Dr. John: Shingles, ticks, Celiac Disease

KUSA - Dr. John Torres from Premier Urgent Care answers your questions every week. If you have a medical question for Dr. John, send it to mornings@9news.com and make sure to have Ask Dr. John in the subject line.

Question #1
I am a retired male in very good health. I have had my flu & shingles shot. My curious question is = Can a person have the shingle virus and won't show up on the skin surface. Seniors talk about many things. P.S. Curiosity may have killed the cat, but it can save a human. Ron

There is a lot of confusion when it comes to what causes shingles type rashes. These rashes are medically known as "herpes zoster" because they are cause by the same varicella-zoster virus that causes chicken pox. There is no shingles virus by itself. Instead, shingles is caused by the same chicken pox virus someone was exposed to earlier in life. After you get chicken pox and recover from it the virus causing it never really goes away. It stays hidden out in your body until years later when it re-emerges causing shingles and the shingles rash. If this rash does break out it's important to remember that although you cannot pass shingles on to another person, the liquid in the rash blisters does contain the active chicken pox virus. That means you can pass chicken pox on to someone else, especially those most vulnerable, the very young, very old or those with immune system issues that weren't exposed to chicken pox in the past or that did not get the chicken pox vaccine. Although most of the time shingles does break out into a rash it's possible that the rash won't erupt and instead someone will only notice pain in certain body areas. This pain, and the rash, are on one side of the body and tend to follow a band like pattern either wrapping around your trunk or moving up or down a limb. Whether a rash or simply the pain associated with shingles, treatment can be used to help ensure the pain doesn't endure beyond the limited time of the outbreak itself.

Question #2
It is that time of year again when ticks start coming out. There are a lot of "old wives tales", but what is the best way to remove a tick? Does DEET work as a tick repellent? Thank you Kent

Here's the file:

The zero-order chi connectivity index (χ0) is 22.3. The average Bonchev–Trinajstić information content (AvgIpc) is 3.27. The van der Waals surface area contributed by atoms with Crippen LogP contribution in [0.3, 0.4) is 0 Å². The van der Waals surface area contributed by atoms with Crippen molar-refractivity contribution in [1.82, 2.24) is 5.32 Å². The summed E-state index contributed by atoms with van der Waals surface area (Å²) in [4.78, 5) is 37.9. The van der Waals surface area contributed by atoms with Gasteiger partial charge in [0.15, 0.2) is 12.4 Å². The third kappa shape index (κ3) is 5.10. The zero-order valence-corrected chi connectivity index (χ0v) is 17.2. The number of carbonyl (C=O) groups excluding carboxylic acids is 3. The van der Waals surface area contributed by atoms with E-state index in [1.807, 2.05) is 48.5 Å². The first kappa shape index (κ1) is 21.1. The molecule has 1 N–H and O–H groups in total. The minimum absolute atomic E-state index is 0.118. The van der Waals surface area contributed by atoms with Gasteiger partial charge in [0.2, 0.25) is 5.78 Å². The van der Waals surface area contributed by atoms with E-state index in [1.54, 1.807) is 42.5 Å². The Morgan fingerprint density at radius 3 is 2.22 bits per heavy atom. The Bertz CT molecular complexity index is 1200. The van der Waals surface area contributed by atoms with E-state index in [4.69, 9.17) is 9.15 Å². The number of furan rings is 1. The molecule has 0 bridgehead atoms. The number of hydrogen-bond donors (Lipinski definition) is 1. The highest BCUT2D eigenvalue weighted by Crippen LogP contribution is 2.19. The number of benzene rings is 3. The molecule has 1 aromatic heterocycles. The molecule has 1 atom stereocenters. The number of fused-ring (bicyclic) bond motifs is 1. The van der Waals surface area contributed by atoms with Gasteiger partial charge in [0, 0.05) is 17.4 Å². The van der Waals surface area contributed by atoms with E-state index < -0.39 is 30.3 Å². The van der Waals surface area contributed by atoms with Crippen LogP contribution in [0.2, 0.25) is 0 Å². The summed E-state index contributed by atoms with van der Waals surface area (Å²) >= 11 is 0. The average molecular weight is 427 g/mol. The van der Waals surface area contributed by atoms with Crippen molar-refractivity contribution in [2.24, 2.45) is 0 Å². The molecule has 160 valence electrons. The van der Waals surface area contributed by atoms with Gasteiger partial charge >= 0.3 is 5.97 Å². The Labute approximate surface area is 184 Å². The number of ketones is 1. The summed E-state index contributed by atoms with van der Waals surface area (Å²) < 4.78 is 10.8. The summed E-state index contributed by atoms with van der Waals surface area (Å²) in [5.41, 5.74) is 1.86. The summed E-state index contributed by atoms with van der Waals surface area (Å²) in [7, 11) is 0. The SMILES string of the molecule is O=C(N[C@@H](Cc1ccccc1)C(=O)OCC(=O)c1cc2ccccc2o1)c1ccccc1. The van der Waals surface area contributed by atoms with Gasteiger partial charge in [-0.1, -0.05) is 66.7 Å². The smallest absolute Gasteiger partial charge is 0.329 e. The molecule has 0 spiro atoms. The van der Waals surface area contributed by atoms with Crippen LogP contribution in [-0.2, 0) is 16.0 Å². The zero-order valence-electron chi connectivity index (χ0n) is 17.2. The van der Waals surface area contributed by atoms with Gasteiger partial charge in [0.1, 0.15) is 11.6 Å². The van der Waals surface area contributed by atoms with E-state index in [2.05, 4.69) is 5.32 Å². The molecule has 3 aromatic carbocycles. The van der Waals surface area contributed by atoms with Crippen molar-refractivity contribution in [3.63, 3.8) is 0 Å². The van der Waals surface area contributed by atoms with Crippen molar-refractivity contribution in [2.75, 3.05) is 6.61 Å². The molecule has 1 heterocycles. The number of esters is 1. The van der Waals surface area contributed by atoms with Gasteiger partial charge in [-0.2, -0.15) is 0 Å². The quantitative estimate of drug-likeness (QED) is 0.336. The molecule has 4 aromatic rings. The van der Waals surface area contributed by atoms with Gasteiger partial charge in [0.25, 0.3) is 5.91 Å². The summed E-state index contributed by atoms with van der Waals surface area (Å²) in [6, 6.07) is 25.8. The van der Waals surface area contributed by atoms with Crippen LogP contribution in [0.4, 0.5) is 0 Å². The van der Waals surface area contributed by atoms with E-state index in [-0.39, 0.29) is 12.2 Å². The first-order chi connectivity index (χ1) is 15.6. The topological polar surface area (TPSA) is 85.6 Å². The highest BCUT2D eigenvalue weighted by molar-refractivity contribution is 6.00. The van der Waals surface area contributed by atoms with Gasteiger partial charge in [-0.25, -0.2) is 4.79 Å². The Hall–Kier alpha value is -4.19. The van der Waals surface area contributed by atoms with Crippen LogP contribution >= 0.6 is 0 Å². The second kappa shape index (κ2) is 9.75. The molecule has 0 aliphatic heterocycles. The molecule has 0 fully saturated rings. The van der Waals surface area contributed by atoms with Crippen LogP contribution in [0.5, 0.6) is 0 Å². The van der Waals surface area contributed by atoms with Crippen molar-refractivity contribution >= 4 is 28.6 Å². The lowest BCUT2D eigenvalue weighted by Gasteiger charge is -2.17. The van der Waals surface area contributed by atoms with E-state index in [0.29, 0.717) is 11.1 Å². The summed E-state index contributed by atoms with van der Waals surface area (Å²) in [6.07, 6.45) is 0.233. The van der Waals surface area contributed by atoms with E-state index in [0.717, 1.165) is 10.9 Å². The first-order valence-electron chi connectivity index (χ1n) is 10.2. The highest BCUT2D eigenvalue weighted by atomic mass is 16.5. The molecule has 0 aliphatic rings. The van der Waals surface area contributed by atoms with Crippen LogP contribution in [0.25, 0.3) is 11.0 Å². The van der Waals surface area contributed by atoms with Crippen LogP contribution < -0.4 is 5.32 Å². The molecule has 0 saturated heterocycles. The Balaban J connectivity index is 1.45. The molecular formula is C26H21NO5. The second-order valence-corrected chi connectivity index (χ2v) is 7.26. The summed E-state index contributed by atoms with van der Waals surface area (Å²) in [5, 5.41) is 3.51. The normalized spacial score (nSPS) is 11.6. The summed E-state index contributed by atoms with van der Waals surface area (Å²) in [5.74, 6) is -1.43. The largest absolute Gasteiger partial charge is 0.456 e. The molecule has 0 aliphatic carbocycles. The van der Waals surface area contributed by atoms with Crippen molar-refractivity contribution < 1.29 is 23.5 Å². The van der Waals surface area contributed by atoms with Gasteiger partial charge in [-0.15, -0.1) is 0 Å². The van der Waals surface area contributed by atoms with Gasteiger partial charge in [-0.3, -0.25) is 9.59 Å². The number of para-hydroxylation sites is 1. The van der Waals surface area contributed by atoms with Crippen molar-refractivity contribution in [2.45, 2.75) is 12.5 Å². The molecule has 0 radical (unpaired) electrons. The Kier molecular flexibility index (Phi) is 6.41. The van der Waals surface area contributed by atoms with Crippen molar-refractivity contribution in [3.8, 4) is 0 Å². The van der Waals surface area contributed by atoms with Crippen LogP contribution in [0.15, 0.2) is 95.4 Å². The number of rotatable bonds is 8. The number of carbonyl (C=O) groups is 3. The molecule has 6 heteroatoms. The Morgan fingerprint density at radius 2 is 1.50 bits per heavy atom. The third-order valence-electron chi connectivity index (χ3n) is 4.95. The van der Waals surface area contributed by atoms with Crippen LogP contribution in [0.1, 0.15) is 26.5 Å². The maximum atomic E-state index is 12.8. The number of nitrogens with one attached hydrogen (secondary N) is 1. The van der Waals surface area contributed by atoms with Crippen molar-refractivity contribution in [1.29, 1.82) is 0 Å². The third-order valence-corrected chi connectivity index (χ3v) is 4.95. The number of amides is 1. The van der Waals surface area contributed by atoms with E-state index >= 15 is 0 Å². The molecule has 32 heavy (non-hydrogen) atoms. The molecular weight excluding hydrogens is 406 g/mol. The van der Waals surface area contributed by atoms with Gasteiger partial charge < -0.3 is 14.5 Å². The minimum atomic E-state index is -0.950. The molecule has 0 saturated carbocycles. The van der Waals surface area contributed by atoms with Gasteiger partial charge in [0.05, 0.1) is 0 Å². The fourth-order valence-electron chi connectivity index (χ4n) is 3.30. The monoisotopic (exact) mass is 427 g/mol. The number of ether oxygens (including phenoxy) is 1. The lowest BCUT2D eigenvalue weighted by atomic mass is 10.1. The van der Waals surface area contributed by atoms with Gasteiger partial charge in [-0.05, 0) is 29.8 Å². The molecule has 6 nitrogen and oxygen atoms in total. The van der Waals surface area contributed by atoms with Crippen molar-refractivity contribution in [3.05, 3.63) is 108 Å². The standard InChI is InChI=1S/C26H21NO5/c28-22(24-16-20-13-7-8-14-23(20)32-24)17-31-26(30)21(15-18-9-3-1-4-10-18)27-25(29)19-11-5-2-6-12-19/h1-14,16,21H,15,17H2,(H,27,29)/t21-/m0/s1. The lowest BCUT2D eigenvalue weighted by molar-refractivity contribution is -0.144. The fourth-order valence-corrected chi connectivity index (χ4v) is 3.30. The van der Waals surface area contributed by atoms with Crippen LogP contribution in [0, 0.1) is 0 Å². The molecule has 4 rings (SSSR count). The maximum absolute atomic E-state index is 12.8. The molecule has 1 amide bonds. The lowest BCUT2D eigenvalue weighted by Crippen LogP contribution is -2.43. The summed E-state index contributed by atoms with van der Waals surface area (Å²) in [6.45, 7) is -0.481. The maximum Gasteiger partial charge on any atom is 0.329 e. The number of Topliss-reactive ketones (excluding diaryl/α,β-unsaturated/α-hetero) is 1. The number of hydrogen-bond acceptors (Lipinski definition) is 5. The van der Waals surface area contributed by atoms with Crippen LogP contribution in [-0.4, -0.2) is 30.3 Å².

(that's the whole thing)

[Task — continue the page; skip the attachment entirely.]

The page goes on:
This is the time of the year when we start to experience more tick bites. This happens both because ticks start to get more active with the warmer weather and we start to get more contact with them because we are going outside more this time of the year. This combination means we'll be getting more tick bites. Unfortunately ticks can spread disease and the longer they stay attached to our skin the more likely it is that'll they'll cause problems. So removing them as soon as possible is important for both us and our children. Before venturing outdoors some things you can do to minimize tick bites include wearing light colored clothing and long pants you tuck into your boots. Deet, at 20% concentrations or higher can provide some protection against tick bites but won't eliminate them all. Permetherin is also approved for this purpose but should only be used on clothing and not directly on the skin. If you do find an attached tick don't try any of the "old wives tales" including putting petroleum jelly on the tick or burning it with a match. These techniques can cause the tick to regurgitate its stomach contents into your skin which can increase your chances of getting infections. The best way to get rid of the tick is to use small tweezers and grasp the tick as close to your skin as possible. Then use steady, even upward pressure until the tick is detached. Do not jerk the tick off as this will increase the chances of leaving behind mouth parts that are imbedded in the skin. Once the tick is removed clean the area, and your hands, with soap and water or rubbing alcohol.

Question #3
Dr. Torres, I was finally diagnosed with Celiac Disease after 8 years of doctors trying to figure it out! I realize the symptoms mimic a lot if other diseases, but a simple blood test is definitive. Since more and more people are showing up with this or 'gluten intolerance' why don't more doctors use this blood test especially since this disease is hereditary? Also will the pain and diarrhea eventually abate and the intestines heal following a GF diet? Judy

There are two different conditions that we need to discuss. The first is Celiac Disease. With this condition the body's own immune system attacks the small intestine when gluten is eaten damaging it's lining. Celiac disease can be detected with a simple blood test that is up to 90% accurate. On the other hand there is no one test that can detect gluten sensitivity effectively. It's also known as non celiac gluten sensitivity and someone affected with it tends to have symptoms similar to those with Celiac Disease but without the changes to the intestines or the positive blood tests. Symptoms of gluten sensitivity can also be non-descript things like headaches or increased fatigue. Gluten sensitivity cannot usually be detected by a blood test so often times a food elimination trial will be done. This is accomplished by eliminating gluten from the diet and seeing if symptoms improve. With both Celiac Disease and gluten sensitivity eliminating gluten from the diet will help improve symptoms. Healing of the intestine, in the case of Celiac Disease, will take place but could take weeks or even months once gluten is removed from the diet.


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